MOUNT PLEASANT — The 140-foot-high water tank on Simmons Street in the Old Village hasn't held any water since 1991 and, facing a $1 million repair bill, Mount Pleasant Waterworks would like to demolish it.
That all sounds very straightforward and practical, but then there's the issue of cellphone service.
The utility hopes to replace the water tank with a 170-foot-tall cellphone "monopole" tower, which would be about 4 feet in diameter. Mount Pleasant Waterworks says the plan would be cost-effective, improve cellphone service and also support the utility's plan to wirelessly monitor water meters.
The old water tank's purpose for more than two decades has been to host cellular equipment for AT&T, T-Mobile and Sprint, which generates around $100,000 in yearly rent to the water and sewer utility. To keep that money flowing, Mount Pleasant Waterworks needs to either spend about $1 million to maintain the water tank or demolish it and erect a cell tower, which would cost about half a million dollars.
“It is part of history, but infrastructure doesn’t last forever," said Clay Duffie, General Manager of MPW. “If somebody else wants to pay for the maintenance of the tank, we’re happy to leave it there."
The water tank was built in 1934 when what is now South Carolina's fourth-largest city was a town with about 1,500 residents.
"It's been here all my life," said Vincent Potter, who was born in the 1950s and now lives on Morrison Street, directly across from the Mount Pleasant Waterworks property and the water tank.
"It's useful for giving people directions," he said. But Potter said he has no opinion about the tank potentially being torn down and replaced a cell tower.
On Facebook there's a "Save The Water Tower" page with one post about the issue, which 44 people had indicated they "liked" as of Thursday afternoon. The contact information on the page directs people to former town Mayor Cheryll Woods-Flowers, who could not immediately be reached for comment.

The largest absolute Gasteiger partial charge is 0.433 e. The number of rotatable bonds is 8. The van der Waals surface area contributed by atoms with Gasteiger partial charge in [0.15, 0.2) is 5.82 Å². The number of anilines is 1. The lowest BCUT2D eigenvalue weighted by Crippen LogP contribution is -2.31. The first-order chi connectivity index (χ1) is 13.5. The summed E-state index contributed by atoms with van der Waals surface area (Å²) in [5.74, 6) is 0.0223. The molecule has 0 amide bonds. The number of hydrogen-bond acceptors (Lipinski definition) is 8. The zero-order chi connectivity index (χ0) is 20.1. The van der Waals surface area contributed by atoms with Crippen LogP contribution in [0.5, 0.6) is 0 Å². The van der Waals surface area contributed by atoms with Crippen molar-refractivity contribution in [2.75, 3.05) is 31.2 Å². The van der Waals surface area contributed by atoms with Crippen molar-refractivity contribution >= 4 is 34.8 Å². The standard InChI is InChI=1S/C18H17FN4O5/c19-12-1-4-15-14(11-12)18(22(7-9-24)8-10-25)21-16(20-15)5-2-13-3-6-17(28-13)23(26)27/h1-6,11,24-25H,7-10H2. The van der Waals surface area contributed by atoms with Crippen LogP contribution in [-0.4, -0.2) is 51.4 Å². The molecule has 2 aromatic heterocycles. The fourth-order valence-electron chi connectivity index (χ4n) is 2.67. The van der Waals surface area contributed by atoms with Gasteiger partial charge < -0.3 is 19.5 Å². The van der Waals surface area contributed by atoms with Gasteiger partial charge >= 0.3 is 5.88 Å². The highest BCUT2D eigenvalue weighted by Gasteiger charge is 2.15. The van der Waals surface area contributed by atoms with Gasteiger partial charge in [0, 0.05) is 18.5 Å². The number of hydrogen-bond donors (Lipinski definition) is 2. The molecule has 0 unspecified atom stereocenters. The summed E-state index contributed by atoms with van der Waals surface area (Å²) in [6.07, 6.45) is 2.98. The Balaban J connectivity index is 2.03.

The Old Village is where the original town was located and portions — though not the area where the water tank is located — are a historic district. That part of town is home to many of the residents who objected to buildings taller than 35 feet being built along Coleman Boulevard, which may be why MPW is approaching the plan for a 170-foot cell tower carefully.
The utility sent emails to its customers, held a public meeting and will be taking comments until noon Tuesday when the utility's commissioners next meet. Comments can be emailed to: email@example.com.
“We just wanted to be sure we didn’t go out and demolish the tank and establish a monopole and have people go ‘Hey, what’s this?’” Duffie said. “There’s been some sense that (the water tank) is a historical marker.”
Public reaction is important because it's not just up to the utility's commissioners. The cell tower plan depends upon the town agreeing to rezone the utility's property in the residential Old Village to "light industrial."
The zoning request has already been filed and will be on the Planning Commission's Wednesday agenda, according to Jeff Ulma, director of Mount Pleasant's Planning and Development Department.
"After that, a site plan for the new tower would have to submitted to us for review," he said.